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Lives Remembered: Richard Beattie Davis

The Life of my husband Richard Beattie Davis, who died on 6 September aged 86, fell into three sections. He served in the 8th Army Tank Brigade during the Second World War; he worked for the estate agents Knight Frank & Rutley for 33 years; and over a period of nearly 50 years his music publications were many and varied, culminating in this year's The Beauty of Belaieff, the definitive study of the Russian music publisher, Mitrofan Petrovich Belaieff. On seeing the book, the conductor Vladimir Jurowski wrote that he wanted to express his gratitude for what Davis had done for Russian music.

Richard Beattie Davis was born in Croydon on 28 August 1922. He attended Weymouth College before volunteering for service in 1942. He joined the Border Regiment as a tank commander and was posted to Tunisia, where he took part in the North Africa campaign. In 1944 the 21st Tank Brigade was shipped to Naples, where Davis became a liaison officer. Any spare time was spent in dusty music shops hunting out scores. Later he was appointed Intelligence Officer of 7th Armoured Brigade, largely because of his command of Italian and German.

During this time he was in charge of a camp for surrendered enemy personnel and became friendly with a German violinist in the string quartet that performed there. They were playing from unpublished Haydn Minuets, composed in 1776, copies of which they had rescued from a blitzed library in Berlin. Davis requested copies and saw them safely home to England and a performance on Radio 3, securing their place in the Haydn oeuvre.

Demobilised with the rank of Captain, Davis joined Knight, Frank & Rutley in 1948. Having qualified as a chartered surveyor, he went on to head the firm's Commercial Valuation Department. He became a partner in 1963 and travelled all over the world on their behalf, including a six-month valuation project in Nigeria. During this time he taught himself Russian and had several articles published in the Music Review.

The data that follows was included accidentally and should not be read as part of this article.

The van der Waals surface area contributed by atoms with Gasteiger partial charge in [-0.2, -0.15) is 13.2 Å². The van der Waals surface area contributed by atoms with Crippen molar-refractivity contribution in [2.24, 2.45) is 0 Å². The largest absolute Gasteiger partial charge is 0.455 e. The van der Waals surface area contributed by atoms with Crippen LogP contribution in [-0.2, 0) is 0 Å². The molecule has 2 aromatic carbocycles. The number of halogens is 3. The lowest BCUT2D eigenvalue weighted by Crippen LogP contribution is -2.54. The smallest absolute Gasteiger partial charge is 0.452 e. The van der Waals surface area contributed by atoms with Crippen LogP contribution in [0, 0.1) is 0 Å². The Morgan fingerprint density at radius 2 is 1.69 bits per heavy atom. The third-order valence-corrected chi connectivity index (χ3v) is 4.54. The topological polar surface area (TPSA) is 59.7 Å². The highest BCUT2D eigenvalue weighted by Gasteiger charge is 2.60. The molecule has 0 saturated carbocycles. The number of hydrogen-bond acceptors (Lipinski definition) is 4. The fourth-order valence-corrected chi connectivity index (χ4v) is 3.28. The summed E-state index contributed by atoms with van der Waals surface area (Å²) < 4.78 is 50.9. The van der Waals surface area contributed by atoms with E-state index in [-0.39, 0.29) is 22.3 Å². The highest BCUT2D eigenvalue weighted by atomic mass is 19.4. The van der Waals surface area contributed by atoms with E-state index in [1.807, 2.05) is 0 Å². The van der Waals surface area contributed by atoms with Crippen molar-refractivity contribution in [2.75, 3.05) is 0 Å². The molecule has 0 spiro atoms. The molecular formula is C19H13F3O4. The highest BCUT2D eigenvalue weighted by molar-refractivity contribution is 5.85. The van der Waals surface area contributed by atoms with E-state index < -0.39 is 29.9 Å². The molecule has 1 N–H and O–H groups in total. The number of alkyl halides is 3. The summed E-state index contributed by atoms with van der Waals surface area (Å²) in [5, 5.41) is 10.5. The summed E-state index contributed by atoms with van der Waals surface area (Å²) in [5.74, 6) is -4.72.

Davis married Elvira Beattie in 1961 and had one son. Elvie died in 1974 and in 1983 he married the present writer in the Florida Everglades. I relinquished my dancing school in Boynton and took up residence in Richard's Oast house in Sandhurst, Kent. It soon became a hub of musical activity.

Davis was a keen collector of first and early editions of Western and Russian music. He wrote articles on Henselt, Hummel, Balakirev, Lyapunov and Belaieff, with exhibitions and talks in London, Germany and Florida. He contributed works listings for other Russian composers, together with sleeve notes for CDs of Lyapunov, Balakirev, Henselt, Rachmaninov and Scriabin. He was, for many years, on the governing board of the Purcell School of Music, while in the 1950s he sang under John Minchington and with Al Cuieno in the London Bach Group and in the 1960s was a founding member of the Haydn Opera Society. He also contributed articles for the second edition of The New Grove Dictionary of Music and Musicians.

In 2002 he was elected honorary president of the Internationale Adolph-Henselt-Gesellschaft (Schwabach, Germany) to whom he donated his Henselt letters, first editions and study material.

From the 1980s Davis divided his time between Kent and Florida, and in 1984 he established the Richard Beattie Music Collection at Florida Atlantic University, Boca Raton. He endowed it with all his Beethoven first editions, his collection of Hummel, his chamber collection, most of which featured the piano – which he played with great facility – and many other works. However, his greatest gift was his vast collection of first editions of Russian scores, many featuring exceedingly beautiful title pages. The Beauty of Belaieff is based on this collection – of which Elena Sorokina, the pianist and vice-president of the Moscow Conservatory, said: "It has no comparisons anywhere in the world, including Russia."

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